Full name Declan Kidney
Born October 20, 1959, Cork, Ireland
Current age 57 years 51 days
Declan Kidney took charge of Ireland in the summer of 2008 and went on to steer his country's 'golden generation' to an historic Six Nations Grand Slam in 2009. But since then, Kidney's position has come increasingly under the spotlight with his contract up after the 2013 championship.
Kidney succeeded Eddie O'Sullivan as Ireland coach following a hugely successful second spell with Munster, during which time he claimed two Heineken Cups.
Prior to joining Munster, Kidney took charge of the Ireland U-19s team, winning the FIRA World Cup in 1998. Kidney's reign at Munster acted as a catalyst for the club's romance with the Heineken Cup, as he guided them to two finals against Northampton and Leicester, only to come up short on both occasions. Following the defeat to Leicester, Kidney left Thomond Park in 2002 to become assistant coach to Eddie O'Sullivan in the Ireland international set-up.
Following two years with Ireland, Kidney returned to club rugby with Welsh region Newport Gwent Dragons, although he left his post before he had seen his team play a game in order to join Leinster. Kidney's time with Leinster was again short lived, and he exited his post after a matter of months amidst rumours of problems between the coach and leading players.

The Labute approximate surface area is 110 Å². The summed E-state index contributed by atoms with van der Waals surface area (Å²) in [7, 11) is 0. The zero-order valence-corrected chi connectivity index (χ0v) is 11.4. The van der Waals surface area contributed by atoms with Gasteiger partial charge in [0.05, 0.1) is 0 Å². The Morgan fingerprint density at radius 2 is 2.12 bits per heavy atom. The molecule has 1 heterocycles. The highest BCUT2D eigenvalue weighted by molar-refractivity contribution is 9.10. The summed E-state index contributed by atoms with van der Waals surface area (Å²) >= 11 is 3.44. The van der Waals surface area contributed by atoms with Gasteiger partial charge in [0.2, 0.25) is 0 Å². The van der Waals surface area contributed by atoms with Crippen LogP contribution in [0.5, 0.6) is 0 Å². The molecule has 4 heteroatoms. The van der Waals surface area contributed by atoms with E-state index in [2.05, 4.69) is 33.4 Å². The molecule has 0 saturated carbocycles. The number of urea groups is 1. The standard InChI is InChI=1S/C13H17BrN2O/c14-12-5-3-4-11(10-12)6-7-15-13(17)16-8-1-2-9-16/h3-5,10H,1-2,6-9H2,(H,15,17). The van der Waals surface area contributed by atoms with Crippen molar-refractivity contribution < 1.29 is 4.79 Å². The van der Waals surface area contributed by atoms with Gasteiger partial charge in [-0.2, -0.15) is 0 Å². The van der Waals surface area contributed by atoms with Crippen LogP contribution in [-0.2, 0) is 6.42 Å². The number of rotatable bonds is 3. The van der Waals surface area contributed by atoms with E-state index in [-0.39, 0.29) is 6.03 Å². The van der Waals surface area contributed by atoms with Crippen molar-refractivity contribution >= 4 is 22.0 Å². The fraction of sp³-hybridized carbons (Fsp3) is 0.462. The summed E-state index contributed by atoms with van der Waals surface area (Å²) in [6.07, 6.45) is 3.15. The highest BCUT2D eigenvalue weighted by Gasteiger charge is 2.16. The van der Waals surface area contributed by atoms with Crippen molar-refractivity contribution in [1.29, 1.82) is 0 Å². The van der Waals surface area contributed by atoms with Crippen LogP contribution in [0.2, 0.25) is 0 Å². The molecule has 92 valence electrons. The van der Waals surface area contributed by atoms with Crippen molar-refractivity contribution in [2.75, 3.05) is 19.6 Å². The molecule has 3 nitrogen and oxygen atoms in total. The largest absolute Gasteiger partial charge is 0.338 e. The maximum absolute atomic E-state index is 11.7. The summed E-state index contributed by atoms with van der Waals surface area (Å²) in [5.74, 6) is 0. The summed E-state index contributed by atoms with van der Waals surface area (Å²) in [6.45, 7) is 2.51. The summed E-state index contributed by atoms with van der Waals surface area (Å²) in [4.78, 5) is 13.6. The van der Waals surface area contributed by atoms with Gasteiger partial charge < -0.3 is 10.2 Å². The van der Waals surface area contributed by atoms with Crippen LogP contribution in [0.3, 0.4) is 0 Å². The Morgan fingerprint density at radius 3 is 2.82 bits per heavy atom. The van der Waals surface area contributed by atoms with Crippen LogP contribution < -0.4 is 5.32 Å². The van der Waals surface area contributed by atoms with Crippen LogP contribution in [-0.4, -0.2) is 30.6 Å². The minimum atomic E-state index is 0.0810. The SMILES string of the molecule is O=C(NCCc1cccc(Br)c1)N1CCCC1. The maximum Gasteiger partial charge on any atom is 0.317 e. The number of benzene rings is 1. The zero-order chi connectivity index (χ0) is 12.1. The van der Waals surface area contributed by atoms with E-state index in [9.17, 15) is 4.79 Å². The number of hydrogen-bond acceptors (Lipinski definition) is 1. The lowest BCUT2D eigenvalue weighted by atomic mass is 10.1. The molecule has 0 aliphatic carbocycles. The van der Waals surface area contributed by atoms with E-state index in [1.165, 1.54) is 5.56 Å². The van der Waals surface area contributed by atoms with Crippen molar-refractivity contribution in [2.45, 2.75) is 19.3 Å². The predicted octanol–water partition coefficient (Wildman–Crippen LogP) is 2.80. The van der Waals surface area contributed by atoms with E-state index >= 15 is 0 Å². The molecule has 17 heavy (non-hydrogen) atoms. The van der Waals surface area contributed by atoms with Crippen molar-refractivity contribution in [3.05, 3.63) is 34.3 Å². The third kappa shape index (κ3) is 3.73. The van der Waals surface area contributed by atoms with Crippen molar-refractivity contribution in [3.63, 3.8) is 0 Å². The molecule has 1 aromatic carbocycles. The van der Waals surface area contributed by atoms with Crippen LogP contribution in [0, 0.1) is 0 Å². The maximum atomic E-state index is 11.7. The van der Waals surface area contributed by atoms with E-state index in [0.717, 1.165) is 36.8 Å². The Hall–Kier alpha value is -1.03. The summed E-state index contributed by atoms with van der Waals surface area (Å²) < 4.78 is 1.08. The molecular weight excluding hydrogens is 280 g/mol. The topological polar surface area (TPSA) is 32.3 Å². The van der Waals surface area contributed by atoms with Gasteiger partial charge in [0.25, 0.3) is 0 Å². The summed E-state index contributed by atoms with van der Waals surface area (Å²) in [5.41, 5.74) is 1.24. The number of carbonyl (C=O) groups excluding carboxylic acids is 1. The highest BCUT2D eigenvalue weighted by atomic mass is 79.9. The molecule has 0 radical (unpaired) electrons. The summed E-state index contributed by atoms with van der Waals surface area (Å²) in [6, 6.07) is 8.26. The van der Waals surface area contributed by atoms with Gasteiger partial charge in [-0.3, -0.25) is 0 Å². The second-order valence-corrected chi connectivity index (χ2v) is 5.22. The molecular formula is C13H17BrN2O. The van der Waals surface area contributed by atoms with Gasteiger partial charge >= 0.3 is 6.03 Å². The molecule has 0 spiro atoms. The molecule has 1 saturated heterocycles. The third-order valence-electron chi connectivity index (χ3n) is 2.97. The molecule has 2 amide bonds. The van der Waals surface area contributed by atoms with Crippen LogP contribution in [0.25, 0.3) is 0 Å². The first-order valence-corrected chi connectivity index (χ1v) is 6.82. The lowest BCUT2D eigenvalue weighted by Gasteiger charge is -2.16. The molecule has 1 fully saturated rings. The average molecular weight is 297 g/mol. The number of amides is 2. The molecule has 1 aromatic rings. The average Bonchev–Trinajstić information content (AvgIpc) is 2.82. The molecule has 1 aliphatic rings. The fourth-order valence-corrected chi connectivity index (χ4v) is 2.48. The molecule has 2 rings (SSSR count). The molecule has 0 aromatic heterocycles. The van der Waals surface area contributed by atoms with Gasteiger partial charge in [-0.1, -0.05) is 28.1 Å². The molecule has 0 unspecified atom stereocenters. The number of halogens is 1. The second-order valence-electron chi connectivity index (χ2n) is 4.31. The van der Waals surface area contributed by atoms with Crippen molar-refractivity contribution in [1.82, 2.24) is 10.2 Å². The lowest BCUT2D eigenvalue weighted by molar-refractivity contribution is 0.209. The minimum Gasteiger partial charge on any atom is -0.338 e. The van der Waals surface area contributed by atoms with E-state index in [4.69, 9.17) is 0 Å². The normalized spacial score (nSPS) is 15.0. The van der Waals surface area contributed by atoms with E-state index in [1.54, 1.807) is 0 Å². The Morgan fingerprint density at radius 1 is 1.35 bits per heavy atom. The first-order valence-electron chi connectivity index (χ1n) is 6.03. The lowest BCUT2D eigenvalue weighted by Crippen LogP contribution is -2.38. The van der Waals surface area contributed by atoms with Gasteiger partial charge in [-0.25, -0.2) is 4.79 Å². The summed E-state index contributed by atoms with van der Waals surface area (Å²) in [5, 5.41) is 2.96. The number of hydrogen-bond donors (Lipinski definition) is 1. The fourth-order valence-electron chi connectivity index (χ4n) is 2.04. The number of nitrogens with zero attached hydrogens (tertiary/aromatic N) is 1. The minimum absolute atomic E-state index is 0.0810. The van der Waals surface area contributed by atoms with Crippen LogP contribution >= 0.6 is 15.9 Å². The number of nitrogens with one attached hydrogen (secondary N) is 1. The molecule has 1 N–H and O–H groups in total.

After his departure from Leinster, Kidney took up the challenge at Munster for a second time, leading them to cathartic Heineken Cup glory in 2006 and 2008. Following the 16-13 win over Toulouse in the 2008 final, Kidney was announced as the successor to O'Sullivan in the Ireland job. Kidney enjoyed moderate success during the 2008 autumn internationals with wins over Canada and Argentina before leading Ireland to an historic Grand Slam - and their first since 1948 - in the 2009 Six Nations.
But come the 2011 World Cup, after losing all of their warm-up matches, Kidney's side were under pressure to perform. And they did just that when they dispatched Australia in one of the shock results of the tournament. Despite hitting their straps at the right time, they ran into a resolute Wales side in the quarter-finals and were knocked out.
Come the 2012 Six Nations, Kidney opted for the tried and tested with Conor Murray the youngest member of his squad. They opened their campaign with a loss at home to Wales and never really found their form. They dropped to their lowest ever place in the IRB rankings - eighth - after their defeat to England in the final match of the campaign.
They fared little better on their tour of New Zealand in June and fell to a heavy 60-0 loss to the All Blacks.
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